temper tantrums, argumentative with adults, refusal to comply with adult requests or rules, annoying other people deliberately, blaming others for mistakes, difficulty maintaining friendships, and academic problems among others.

These problems are persistent, must have lasted at least six months, and are clearly disruptive to the family and home or school environment. The problems can manifested as early as three years of age, but almost always before the age of 8.

Most cases of ODD go undiagnosed. It is estimated that up to 15% (high, in my opinion) of boys have ODD. It is more common in boys than in girls. Regardless of what you read, it's not caused by parental neglect (Psychiatry and Psychology have a long tradition of blaming the parents - usually the mother - for problems in children. However, with genetics coming under ever more scrutiny, a large number of mental disorders are being found to have a genetic component if not basis. Many psychodynamic theories, for example, posited that the individual's early upbringing was a major force in the development of schizophrenia, going so far as to blame "schizophrenogenic" mothers as the primary disorganizing force leading to a psychotic break. The genetics of schizophrenia are now widely understood.)

You can read about ODD in the links below. If it seems to ring a bell with you, please find a qualified therapist (I would recommend a good child Psychiatrist, or a child Psychologist specializing in ODD); the sooner it's diagnoses and treated, the better the outcome.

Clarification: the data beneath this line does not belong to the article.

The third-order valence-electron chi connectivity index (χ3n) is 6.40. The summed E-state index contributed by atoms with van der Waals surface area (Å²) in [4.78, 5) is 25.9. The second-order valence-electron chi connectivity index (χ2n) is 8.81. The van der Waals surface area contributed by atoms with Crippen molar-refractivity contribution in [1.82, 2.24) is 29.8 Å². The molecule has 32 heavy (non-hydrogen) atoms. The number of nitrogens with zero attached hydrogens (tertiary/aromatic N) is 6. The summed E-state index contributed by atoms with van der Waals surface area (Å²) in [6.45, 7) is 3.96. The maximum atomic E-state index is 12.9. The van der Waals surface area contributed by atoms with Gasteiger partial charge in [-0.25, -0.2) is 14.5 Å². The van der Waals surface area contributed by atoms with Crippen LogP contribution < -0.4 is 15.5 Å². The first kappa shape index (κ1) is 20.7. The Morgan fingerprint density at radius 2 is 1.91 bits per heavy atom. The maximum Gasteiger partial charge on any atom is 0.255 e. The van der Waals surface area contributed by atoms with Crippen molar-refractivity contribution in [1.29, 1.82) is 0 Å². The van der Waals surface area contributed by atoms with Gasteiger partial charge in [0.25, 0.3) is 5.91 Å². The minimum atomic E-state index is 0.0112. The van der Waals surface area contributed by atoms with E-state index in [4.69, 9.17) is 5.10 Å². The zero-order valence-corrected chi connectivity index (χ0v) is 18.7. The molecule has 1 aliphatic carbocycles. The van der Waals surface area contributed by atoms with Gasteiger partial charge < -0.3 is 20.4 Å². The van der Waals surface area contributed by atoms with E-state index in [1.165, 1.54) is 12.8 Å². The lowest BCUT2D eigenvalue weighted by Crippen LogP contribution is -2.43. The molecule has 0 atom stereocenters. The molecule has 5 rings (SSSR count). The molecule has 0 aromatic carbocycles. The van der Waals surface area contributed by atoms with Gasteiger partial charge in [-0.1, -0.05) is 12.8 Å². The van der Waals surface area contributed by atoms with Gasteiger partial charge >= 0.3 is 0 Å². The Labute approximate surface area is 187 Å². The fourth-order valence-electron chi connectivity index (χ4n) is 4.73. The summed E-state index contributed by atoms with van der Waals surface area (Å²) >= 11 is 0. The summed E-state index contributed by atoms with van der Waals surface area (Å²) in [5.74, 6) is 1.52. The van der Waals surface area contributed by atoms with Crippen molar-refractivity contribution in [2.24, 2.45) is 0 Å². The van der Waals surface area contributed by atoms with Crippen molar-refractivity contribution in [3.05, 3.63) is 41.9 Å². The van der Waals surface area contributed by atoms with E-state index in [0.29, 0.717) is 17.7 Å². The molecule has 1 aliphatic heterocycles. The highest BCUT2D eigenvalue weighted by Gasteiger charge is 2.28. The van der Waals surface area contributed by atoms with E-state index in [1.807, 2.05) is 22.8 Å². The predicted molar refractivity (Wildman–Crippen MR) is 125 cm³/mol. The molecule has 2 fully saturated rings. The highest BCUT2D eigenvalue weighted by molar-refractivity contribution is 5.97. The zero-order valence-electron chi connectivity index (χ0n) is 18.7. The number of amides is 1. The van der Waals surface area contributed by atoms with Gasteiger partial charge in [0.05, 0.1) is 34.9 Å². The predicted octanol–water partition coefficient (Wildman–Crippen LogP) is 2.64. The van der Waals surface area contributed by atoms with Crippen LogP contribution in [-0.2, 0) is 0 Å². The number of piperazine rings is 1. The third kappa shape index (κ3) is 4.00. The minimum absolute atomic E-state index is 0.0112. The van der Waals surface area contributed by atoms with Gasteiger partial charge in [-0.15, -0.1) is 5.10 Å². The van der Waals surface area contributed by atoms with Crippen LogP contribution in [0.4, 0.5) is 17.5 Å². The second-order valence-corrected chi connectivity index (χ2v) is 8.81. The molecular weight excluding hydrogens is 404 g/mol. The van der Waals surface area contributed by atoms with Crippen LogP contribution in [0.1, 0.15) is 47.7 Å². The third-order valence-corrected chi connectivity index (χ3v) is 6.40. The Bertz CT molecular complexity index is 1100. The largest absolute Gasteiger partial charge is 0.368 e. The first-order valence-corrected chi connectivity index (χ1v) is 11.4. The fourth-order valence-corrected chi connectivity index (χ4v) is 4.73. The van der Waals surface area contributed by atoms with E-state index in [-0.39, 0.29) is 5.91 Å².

If it doesn't ring a bell, that's a relief. 123 Magic works in either case.

Oh, and because of the inherent conflict with authority figures, homeschool is not recommended for children with ODD.

American Academy of Child and Adolescent Psychiatry on ODD Mayo clinic on ODD PsychCentral Oppositional Defiant Disorder Symptoms Child Mind Institute on ODD

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    I've read a lot about ODD and agree he clearly has some of the signs for it. I am taking your advice and seeking therapy.. I don't want a psychiatrist as I do not want Meds involved. That is not an option for me at this time. However I welcome someone more qualified to help us through this.
    – Jaime
    Commented Sep 12, 2014 at 14:08

My son was in a very similar situation two years ago. In addition to my follow up answer, I would like to add that the main thing we discovered is there was almost nothing we could do at home about his behavior at school. We offered everything from spectacular rewards down to harsh punishments for a year, to little avail. He stopped taking his frustration out on other children, but became more miserable himself. Ultimately, something has to change about his learning environment. In our case, we started homeschooling, but you may be able to figure out how to change his environment at the school.

The weakness of the stoplight behavior system is they report "what," but not "why." Try to find out the reasons behind his behavior, via a visit to observe his classroom if you must. Sometimes reasons are obvious to parents when they're not obvious to the teacher. Some things we discovered about how my son learns, and how we adapted for him:

  • He has trouble with spoken directions, and often needs them repeated several times in order to understand them. Now that he can read, we provide written directions or interactive, like computer or video.
  • He has a greater need for intrinsic motivation than other kids. He absolutely hated reading until we started letting him read books of his own choosing.
  • He needs to wiggle. A lot. Sometimes we have to look away in order to not get annoyed, but it helps him think.
  • He needs instant feedback on difficult topics. Getting homework graded and handed back a week later is too slow for him. He has done a lot better on math since we started him doing it on the computer, where he gets a right or wrong mark immediately after an answer.

Your son will have his own unique set of educational needs. I wish you the best of luck in finding them.